Sometimes saving money on groceries is as easy as not buying what you know you won't eat. This assumes, however, that you know not only what you are going to eat but also what you, if you're the cook, are going to cook, and how you're going to cook it. It also assumes that you're going to need the whole piece or package or pound of whatever it is, or that you have a plan for the rest that won't involve even more leftovers.
Since this is not a perfect world and we are not clairvoyant at the supermarket, this does not always happen, at least in our treehouse. Factor in time pressures, unexpected events (people not home, flu bugs, fridge dying) and a certain amount of sheer laziness, and it's even more likely that at least some of what we buy is going to end up not getting consumed before it's green/blue/brown, stale, or freezer-burnt.
The way around this is not just more meal-planning, although that helps, but combining the planning with flexible recipes AND a personal repertoire of easy things you know how to do with whatever-it-is. One year during university I shared an apartment with roommates, and one of the visiting parents left a six-quart basket of tomatoes. That basket sat in the corner of the kitchen until...well, let's just say it wasn't too attractive by the end.
I'm not saying that we should all have gone out that weekend, bought cilantro, and canned the tomatoes into salsa. But we could probably at least have made a decent pot of chili out of them. Still, they weren't my tomatoes, so I stayed out of it (and away from it).
Over the years I've had my share of similar use-it-up challenges. Did you ever notice that certain things are hard to use up just because they're either not attractive or accessible in their usual state? Humorist and homemaking writer Peg Bracken pointed out that leftover cake is not a problem, because what you do with leftover cake is eat it. Same with leftover cheese, leftover chocolate, and so on.
But what about the dried beans, the too-large bag of carrots, the cantaloupe you bought on sale, the jar of sauerkraut, the half-head of cauliflower, and all those frozen blueberries? Our hungry ancestors would have been delighted to have had this problem, and you know how they would have solved it? Cooking it up, and eating till it was all. (All gone.) It didn't matter if it wasn't on the menu--whatever it was would have been sliced and put on the table, or put into the soup or the pie, and it would have gotten eaten.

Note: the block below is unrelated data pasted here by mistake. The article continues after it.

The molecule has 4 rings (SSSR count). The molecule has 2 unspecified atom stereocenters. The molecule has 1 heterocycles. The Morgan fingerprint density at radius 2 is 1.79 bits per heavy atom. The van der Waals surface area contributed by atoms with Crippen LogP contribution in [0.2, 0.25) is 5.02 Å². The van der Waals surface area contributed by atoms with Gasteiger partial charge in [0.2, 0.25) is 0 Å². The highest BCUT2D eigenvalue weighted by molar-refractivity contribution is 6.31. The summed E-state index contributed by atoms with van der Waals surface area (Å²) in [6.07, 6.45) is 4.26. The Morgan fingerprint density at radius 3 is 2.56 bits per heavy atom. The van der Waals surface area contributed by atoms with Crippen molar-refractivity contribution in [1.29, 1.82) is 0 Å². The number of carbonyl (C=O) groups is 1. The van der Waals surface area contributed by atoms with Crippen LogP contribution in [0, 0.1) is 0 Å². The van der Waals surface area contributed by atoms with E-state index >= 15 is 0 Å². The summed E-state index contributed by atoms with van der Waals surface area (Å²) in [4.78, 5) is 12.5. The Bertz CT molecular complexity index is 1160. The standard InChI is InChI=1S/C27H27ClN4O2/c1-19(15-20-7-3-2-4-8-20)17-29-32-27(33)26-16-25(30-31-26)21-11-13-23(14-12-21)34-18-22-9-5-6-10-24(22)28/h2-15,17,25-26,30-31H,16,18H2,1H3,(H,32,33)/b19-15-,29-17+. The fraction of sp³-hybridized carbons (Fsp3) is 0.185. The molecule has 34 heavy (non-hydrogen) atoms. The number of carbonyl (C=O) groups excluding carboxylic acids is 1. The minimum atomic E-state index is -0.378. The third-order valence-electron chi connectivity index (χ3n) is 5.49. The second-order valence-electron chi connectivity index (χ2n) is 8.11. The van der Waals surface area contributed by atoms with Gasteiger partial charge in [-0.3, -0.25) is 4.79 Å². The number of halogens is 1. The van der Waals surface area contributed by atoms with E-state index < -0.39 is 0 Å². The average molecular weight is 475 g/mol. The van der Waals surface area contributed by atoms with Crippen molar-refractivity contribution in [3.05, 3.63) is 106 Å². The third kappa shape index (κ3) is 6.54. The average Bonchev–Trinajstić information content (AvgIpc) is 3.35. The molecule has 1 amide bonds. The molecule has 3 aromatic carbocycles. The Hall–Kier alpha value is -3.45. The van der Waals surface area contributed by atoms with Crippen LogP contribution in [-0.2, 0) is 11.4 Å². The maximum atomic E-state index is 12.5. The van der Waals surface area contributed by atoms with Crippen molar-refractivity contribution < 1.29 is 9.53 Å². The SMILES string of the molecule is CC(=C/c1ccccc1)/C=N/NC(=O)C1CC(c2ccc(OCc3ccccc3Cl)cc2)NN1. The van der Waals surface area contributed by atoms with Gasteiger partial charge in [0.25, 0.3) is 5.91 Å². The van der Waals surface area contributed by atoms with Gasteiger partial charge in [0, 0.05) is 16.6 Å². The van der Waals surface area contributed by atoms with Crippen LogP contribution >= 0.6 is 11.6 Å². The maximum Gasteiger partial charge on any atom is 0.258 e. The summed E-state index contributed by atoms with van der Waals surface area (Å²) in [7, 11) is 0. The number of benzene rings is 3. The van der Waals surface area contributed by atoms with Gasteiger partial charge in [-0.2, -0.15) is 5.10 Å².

So if you want to use stuff up, that's your first strategy: put it out with whatever else is for supper, or what's in the lunch bag. This is especially important if your family's at all polite or shy about eating what's in the fridge. Put it out there and let people enjoy it.
Strategy two, especially useful if you have young children, is to put it in a form that's easy to eat. That means melon balls, chunks, or slices, instead of a whole cantaloupe staring sadly from the fridge shelf. At that point you might also notice that you have two bananas and an orange, and there you go, fruit salad. Fruit kebabs. Or just eat the cantaloupe; the point is to eat it. I have found a peculiar thing about those big round rice cakes: they often get left in the cupboard UNLESS I quarter them (sharp knife, be careful) and put them out on a plate or in a bowl with other snacks. Somebody must have had the same idea, years ago, when they invented the idea of eating raw turnip sticks.
In the same way, make half the bag of carrots into carrot sticks. Cook up the beans and freeze them. Get things ready to eat, or to add to future meals.
Strategy three is the what's-in-your-hand principle, the same one that the great-greats used. I recently followed a recipe for sweet-potato salad, and thought I would try it again if I had extra sweet potatoes. This week I had a large head of cauliflower in the fridge, so I used half of that, along with just one sweet potato, to make the same salad recipe; and it also turned out fine.
Sauerkraut is an easy one for us--we use it as a base for cooking chicken breasts or any kind of pork, in the slow cooker or in the oven. If you're a vegetarian, you can try it with potato chunks. Omnivores can combine all three.
Frozen fruit is likely to go into a crisp-type dessert, or the sort of thing I made earlier in the week (graham crackers, vanilla yogurt, and blueberries), or as fruit sauce on top of pancakes.
A final tip: know your particular food foe, and figure out a way to defeat its demise. Bags of potatoes that rot before you remember to eat them? The other half of the cauliflower? Leftover meat? A half-gone package of cream cheese? Don't look for complicated recipes to use them up; find simple things that you will actually do and that your eaters might actually eat. If you don't like sour things, or don't have a friend who does, or aren't going to a potluck anytime soon, then making bean salad with leftover beans is not a solution. But bean soup might be. Making a potato casserole uses up as many potatoes as you have...and "potato casserole" could be as simple as cooking cut-up (sliced or chunked) potatoes in some broth or milk, and adding a little seasoning...and that could be in a pot, in the oven, or in the slow cooker. Add some of the carrots and an onion, and you're on your way to stew.
To misquote Bloom County's Milo, "it's food and we're going to eat it." There's not much simpler than that. And happy Canadian Thanksgiving.
This post is linked to Festival of Frugality #301 and The Common Room: Four Moms Discuss Keeping the Food Budget in Control as Prices Rise.
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